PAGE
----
The ADN editorial board’s recent defense of David Eastman wasn’t just disappointing — it was based on a poor understanding of constitutional law, civil procedure and governance.
I agree with the board that the judicial removal of an official elected by the people is an extreme measure and should only be taken when absolutely necessary and justified by the law. But we live in a constitutional democracy, with rules about who may serve in elected office. The rule of law cannot be ignored, and when the plain text of the constitution disqualifies a legislator from office, the Division of Elections should disqualify him as a candidate — and, if they fail to act, a judge must correct the error.
The plain language of the Alaska Constitution plainly states, “No person who advocates, or who aids or belongs to any party or organization or association which advocates, the overthrow by force or violence of the government of the United States or of the State shall be qualified to hold any public office of trust or profit under this constitution.” This clause applies if one chooses to become and remain a member of such an organization. It does not require active participation in the organization’s criminal enterprise. Mere membership is what the constitution unequivocally prohibits. Rep. Eastman admits he is a member of the Oath Keepers; he paid dues, and since his membership came to light, he actually reaffirmed his membership.
In reality, if Eastman publicly disavowed his membership at any point after the Jan. 6, 2021 insurrection, there would have been no case against him — the plaintiff’s attorney, Savannah Fletcher, conceded as much. But he has chosen not to make such a statement, nor has he taken any other action to indicate he has left the organization.
Certainly, it is possible that a federal court could find this clause of the Alaska Constitution violative of the First Amendment to the United States Constitution. But Eastman’s attorney, Joe Miller, made no such constitutional claim. Instead he chose to argue, despite all the manifest evidence, that the Oath Keepers are a mere political club, akin to the Federalist Society, rather than the violent and insurrectionist organization the world now knows it to be. In short, Eastman chose to defend the Oath Keepers rather than disown them. An Alaska judge, in hearing a case based on a clause in the Alaska Constitution, must make a determination based on that clause; he cannot presume the federal unconstitutionality, particularly when no party in the lawsuit makes such a claim.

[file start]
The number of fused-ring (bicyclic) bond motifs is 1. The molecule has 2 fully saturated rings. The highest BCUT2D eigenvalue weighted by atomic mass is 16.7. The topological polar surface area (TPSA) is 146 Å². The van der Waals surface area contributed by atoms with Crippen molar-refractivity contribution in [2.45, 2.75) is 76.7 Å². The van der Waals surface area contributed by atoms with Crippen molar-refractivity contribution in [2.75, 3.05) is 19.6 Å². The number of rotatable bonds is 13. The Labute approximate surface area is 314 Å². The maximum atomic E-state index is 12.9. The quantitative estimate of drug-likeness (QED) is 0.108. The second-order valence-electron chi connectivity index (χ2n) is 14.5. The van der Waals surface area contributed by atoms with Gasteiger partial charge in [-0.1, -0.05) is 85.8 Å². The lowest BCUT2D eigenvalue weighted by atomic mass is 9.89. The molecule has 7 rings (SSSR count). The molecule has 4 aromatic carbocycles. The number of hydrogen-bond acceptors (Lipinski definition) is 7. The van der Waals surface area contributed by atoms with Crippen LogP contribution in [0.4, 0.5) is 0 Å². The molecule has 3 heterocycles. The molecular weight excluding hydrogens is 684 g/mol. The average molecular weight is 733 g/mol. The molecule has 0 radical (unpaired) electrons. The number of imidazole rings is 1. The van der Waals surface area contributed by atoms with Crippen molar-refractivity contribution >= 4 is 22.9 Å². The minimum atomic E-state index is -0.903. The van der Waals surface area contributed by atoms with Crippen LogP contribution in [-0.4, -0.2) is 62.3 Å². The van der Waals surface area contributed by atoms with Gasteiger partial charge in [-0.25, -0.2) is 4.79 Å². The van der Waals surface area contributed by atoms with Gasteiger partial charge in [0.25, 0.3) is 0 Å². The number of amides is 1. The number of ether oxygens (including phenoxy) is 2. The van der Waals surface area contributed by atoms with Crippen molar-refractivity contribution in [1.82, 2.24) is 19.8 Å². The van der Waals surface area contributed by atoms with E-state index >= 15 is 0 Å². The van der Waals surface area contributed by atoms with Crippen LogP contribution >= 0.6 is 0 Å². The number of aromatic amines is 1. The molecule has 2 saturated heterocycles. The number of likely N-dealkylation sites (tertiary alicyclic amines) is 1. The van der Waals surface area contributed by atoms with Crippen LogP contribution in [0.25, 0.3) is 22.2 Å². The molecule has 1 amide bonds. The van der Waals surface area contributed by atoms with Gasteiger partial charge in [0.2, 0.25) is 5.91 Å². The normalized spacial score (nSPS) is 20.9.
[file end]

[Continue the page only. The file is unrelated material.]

Furthermore, there is a sound legal argument that the Alaskan loyalty clause is in fact consistent with the First Amendment. The same Constitutional amendment that made state laws and constitutions subordinate to the U.S. Constitution — the 14th Amendment — also prohibited those who engaged in insurrection from holding state or federal office. Therefore, the 14th Amendment actually reinforces the common-sense view that holding public office bears with it duties that do not apply to all citizens. For example, members of the federal civil service are not allowed to belong to extremist organizations.
If the editorial board feels that the clause is an unpleasant and dangerous vestige of the McCarthy era, then they can call for the constitution to be amended and the clause removed. But calling for it not to be enforced because of political friction makes a mockery of the rule of law: Neither the executive nor the courts can ignore the written law of the land. Judge McKenna is correctly carrying out his constitutional responsibility to apply the state constitution to a matter before his court. If the past two years have taught us anything, it is that the rule of law must be held paramount, above the political whims of the moment.
Certainly, the editorial board got many things correct in its piece. Eastman’s views and speech on a great many subjects are abominable. Whether it’s his statements about Alaska Natives or his apparent fetishization of Adolf Hitler and the Holocaust, he’s no one’s idea of an ideal dinner guest. But, he is allowed to have these views and beliefs. It is solely his voluntary and continued membership in a seditious organization that potentially disqualifies him from office.
Finally, I’d ask the editorial board this question: If the organization David Eastman belonged to was called “Al Qaeda in America,” and nine of its leaders were currently on trial for seditious conspiracy for having organized an attack on the U.S. Capitol, would they have written in his defense? I ask the board to examine their biases, as we all must, regarding who does and who doesn’t pose a clear and present danger to our democratic republic.
Scott Kendall served as chief of staff under Gov. Bill Walker. He is now an attorney in private practice.
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